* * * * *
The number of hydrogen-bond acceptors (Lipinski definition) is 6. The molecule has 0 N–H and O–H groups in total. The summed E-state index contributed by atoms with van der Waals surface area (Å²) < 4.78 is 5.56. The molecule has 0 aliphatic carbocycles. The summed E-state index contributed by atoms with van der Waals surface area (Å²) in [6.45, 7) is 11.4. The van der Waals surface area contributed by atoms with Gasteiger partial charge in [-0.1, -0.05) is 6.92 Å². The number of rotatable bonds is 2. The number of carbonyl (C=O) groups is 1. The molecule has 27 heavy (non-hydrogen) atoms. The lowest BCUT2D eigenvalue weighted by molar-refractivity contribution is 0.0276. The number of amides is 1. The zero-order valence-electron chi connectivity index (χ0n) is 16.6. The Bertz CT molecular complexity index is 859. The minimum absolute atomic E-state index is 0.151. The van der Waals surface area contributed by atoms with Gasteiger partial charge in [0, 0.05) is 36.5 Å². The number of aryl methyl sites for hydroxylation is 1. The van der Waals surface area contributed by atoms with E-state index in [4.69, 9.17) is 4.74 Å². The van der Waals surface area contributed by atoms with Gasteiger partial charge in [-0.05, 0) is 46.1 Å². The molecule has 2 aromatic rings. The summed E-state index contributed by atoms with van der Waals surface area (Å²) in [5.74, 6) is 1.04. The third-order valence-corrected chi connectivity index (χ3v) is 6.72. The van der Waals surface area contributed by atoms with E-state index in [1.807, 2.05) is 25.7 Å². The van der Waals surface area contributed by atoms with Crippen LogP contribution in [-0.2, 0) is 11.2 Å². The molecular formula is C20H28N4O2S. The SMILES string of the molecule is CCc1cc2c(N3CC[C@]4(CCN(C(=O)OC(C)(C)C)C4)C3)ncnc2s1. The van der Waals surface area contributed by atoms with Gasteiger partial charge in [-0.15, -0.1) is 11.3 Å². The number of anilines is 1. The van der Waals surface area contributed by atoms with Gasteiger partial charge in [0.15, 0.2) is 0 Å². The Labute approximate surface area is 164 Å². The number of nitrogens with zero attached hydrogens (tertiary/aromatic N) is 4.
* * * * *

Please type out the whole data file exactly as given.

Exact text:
The number of hydrogen-bond acceptors (Lipinski definition) is 6. The molecule has 0 N–H and O–H groups in total. The summed E-state index contributed by atoms with van der Waals surface area (Å²) < 4.78 is 5.56. The molecule has 0 aliphatic carbocycles. The summed E-state index contributed by atoms with van der Waals surface area (Å²) in [6.45, 7) is 11.4. The van der Waals surface area contributed by atoms with Gasteiger partial charge in [-0.1, -0.05) is 6.92 Å². The number of rotatable bonds is 2. The number of carbonyl (C=O) groups is 1. The molecule has 27 heavy (non-hydrogen) atoms. The lowest BCUT2D eigenvalue weighted by molar-refractivity contribution is 0.0276. The number of amides is 1. The zero-order valence-electron chi connectivity index (χ0n) is 16.6. The Bertz CT molecular complexity index is 859. The minimum absolute atomic E-state index is 0.151. The van der Waals surface area contributed by atoms with Gasteiger partial charge in [0, 0.05) is 36.5 Å². The number of aryl methyl sites for hydroxylation is 1. The van der Waals surface area contributed by atoms with E-state index in [4.69, 9.17) is 4.74 Å². The van der Waals surface area contributed by atoms with Gasteiger partial charge in [-0.05, 0) is 46.1 Å². The molecule has 2 aromatic rings. The summed E-state index contributed by atoms with van der Waals surface area (Å²) in [5.74, 6) is 1.04. The third-order valence-corrected chi connectivity index (χ3v) is 6.72. The van der Waals surface area contributed by atoms with E-state index in [1.807, 2.05) is 25.7 Å². The van der Waals surface area contributed by atoms with Crippen LogP contribution in [-0.2, 0) is 11.2 Å². The molecular formula is C20H28N4O2S. The SMILES string of the molecule is CCc1cc2c(N3CC[C@]4(CCN(C(=O)OC(C)(C)C)C4)C3)ncnc2s1. The van der Waals surface area contributed by atoms with Gasteiger partial charge in [-0.15, -0.1) is 11.3 Å². The number of anilines is 1. The van der Waals surface area contributed by atoms with Gasteiger partial charge in [0.15, 0.2) is 0 Å². The Labute approximate surface area is 164 Å². The number of nitrogens with zero attached hydrogens (tertiary/aromatic N) is 4.